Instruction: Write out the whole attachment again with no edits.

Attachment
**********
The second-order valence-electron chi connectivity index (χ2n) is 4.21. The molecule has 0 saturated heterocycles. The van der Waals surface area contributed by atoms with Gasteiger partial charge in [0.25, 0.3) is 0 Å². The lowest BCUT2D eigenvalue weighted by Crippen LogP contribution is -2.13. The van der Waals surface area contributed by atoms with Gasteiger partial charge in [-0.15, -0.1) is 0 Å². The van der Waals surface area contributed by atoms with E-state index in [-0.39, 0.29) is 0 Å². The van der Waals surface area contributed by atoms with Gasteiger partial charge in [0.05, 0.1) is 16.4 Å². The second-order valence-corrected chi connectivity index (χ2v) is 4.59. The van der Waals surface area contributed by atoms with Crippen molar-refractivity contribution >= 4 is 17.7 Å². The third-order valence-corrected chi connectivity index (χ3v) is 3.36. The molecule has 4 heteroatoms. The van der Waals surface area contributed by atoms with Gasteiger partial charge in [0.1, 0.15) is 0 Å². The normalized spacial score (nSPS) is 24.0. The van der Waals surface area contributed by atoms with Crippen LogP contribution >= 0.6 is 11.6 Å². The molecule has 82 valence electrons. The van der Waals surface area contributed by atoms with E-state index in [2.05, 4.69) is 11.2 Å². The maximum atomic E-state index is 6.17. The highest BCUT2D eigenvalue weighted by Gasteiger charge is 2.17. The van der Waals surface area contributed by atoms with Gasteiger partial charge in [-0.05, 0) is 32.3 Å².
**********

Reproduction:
The second-order valence-electron chi connectivity index (χ2n) is 4.21. The molecule has 0 saturated heterocycles. The van der Waals surface area contributed by atoms with Gasteiger partial charge in [0.25, 0.3) is 0 Å². The lowest BCUT2D eigenvalue weighted by Crippen LogP contribution is -2.13. The van der Waals surface area contributed by atoms with Gasteiger partial charge in [-0.15, -0.1) is 0 Å². The van der Waals surface area contributed by atoms with E-state index in [-0.39, 0.29) is 0 Å². The van der Waals surface area contributed by atoms with Gasteiger partial charge in [0.05, 0.1) is 16.4 Å². The second-order valence-corrected chi connectivity index (χ2v) is 4.59. The van der Waals surface area contributed by atoms with Crippen molar-refractivity contribution >= 4 is 17.7 Å². The third-order valence-corrected chi connectivity index (χ3v) is 3.36. The molecule has 4 heteroatoms. The van der Waals surface area contributed by atoms with Gasteiger partial charge in [0.1, 0.15) is 0 Å². The normalized spacial score (nSPS) is 24.0. The van der Waals surface area contributed by atoms with Crippen LogP contribution >= 0.6 is 11.6 Å². The molecule has 82 valence electrons. The van der Waals surface area contributed by atoms with E-state index in [2.05, 4.69) is 11.2 Å². The maximum atomic E-state index is 6.17. The highest BCUT2D eigenvalue weighted by Gasteiger charge is 2.17. The van der Waals surface area contributed by atoms with Gasteiger partial charge in [-0.05, 0) is 32.3 Å².